Dear Dr. Wes and Katie: I’ve always heard students benefit by working up to 20 hours per week. Is that still true?
Dr. Wes: This question comes from our Twitter feed for parents, @wescrenshawphd. We also have one for teens,
@DrWes4Teens. You can follow our advice and submit questions on either one.
There are two schools of thought on this. Katie makes an excellent case favoring school over work. However, a great deal of teen free time is not spent in the pursuit of greater learning. There’s nothing wrong with free time, but most teens have a significant amount of it, some of which might be better spent by joining the economy. That ancient adage about idle hands and the devil is never truer than in 10- to 20-year-olds.
Moreover, a great portion of today’s high school students will never complete a traditional four-year degree for which much of the advanced high school curriculum is designed. They’ll go to trade school or learn a career on the job. For those teens, high school employment is crucial because it establishes a work history that forms a basis for future career, just as advanced placement classes create a platform for the college-bound.
While a job is no substitute for a high school curriculum (read: stay in school!), it’s an important adjunct that should be encouraged.
As with all things in life, balance is everything, and for teens, striking a reasonable one is an emerging developmental task. Parents can help kids think long-term about how work, high school, college, social life and career combine to bring about an effective young adult. Sometimes that’s a conversation and other times a demand, particularly if one area of life is suffering because of another.
Throw in some financial wisdom while you’re at it. Teens with earned disposable income often struggle as young adults when called upon to spend their hard-earned cash on necessities.
So in the end, 20 hours a week is not a magic number. For some kids, that’s a bit high. Others can probably handle it, if it’s coming out of their free time and not their study time, and if it doesn’t interfere with sleep.
Katie: I would estimate that the majority of teenagers work for at least a few hours every week, whether they’re delivering pizza or ordering it for the kids they baby-sit.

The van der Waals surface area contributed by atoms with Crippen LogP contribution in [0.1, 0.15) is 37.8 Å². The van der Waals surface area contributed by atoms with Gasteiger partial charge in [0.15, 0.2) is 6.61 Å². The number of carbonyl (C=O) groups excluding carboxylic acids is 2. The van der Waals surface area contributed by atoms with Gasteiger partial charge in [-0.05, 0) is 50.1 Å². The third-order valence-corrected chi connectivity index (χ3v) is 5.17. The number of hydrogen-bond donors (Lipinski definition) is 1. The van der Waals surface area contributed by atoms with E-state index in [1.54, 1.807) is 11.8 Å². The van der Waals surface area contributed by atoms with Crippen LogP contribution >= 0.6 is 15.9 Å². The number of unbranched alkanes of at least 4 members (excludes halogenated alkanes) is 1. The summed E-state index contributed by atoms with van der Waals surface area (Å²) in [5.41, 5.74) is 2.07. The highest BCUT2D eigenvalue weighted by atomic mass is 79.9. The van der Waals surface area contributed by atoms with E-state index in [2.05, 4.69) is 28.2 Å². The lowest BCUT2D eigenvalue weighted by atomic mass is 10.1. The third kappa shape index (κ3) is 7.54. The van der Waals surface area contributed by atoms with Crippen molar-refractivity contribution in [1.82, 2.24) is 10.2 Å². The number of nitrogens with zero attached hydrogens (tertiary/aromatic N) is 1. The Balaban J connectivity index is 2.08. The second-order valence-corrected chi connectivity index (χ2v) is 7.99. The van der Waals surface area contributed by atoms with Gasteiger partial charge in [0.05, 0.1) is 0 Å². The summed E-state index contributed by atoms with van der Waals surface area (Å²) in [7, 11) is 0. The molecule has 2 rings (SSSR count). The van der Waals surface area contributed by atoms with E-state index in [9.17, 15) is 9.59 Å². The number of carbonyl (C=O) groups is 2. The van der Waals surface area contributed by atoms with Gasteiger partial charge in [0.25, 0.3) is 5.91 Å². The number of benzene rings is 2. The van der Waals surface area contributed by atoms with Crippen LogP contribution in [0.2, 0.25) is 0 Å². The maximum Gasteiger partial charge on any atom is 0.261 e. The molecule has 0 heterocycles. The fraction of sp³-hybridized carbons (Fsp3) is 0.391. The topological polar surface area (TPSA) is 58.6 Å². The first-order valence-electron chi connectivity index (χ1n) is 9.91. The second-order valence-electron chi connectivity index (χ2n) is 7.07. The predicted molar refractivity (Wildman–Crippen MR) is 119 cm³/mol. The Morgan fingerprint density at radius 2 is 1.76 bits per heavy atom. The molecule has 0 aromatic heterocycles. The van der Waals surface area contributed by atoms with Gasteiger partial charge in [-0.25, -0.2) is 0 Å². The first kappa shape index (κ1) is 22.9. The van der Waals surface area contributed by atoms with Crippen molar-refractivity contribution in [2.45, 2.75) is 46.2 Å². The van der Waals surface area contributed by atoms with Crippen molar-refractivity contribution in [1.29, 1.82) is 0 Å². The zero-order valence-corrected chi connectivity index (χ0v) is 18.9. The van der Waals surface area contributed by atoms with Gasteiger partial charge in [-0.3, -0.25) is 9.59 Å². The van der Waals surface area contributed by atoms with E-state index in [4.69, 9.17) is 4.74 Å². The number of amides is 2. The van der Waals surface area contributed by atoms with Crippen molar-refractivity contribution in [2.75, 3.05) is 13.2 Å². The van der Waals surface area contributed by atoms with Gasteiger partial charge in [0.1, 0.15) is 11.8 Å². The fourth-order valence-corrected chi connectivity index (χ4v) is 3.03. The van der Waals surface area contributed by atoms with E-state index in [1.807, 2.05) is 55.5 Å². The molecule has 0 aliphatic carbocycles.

I’m in the minority as a nonworker, but I can certainly appreciate the two big boons teenagers get out of employment: money and responsibility.
But as profitable as those multifaceted earnings can be for teenagers and their parents, it’s important to remember that being a student is already a full-time job.
The average teenager is in school seven hours a day, five days a week. After the bell rings at 3 p.m., students are encouraged to participate in extracurricular clubs and sports. When they get home, it’s time to knock out some assignments and study for upcoming tests. It’s usually suggested that high school seniors spend about two hours studying every night. (That number rises with advanced and AP classes.)
So school commitments can eat up about 10 hours out of a teen’s day, starting at 8 a.m. and ending at around 6 p.m. Trying to fit a 20-hour workweek into that agenda would require long weekend hours and late nights — and that’s without some much-needed down time.
When planning for a job, teenagers and their families should consider their priorities, keeping in mind that the more teens work, the less time they’ll have for sleeping, studying and relaxing. Parents may have to ease up on their academic expectations if their kids are working several hours after school.
That said, the best way to learn the true value of money is by earning it, and that’s what I regret most about not having a job myself.
The purpose of adolescence is to evolve from child to adult — in other words, from play to work. Holding a job for a few hours a week is a good way to initiate that process, but there’s a fine line between working and being overworked.
Teens aren’t adults just yet. We still need some time to be kids.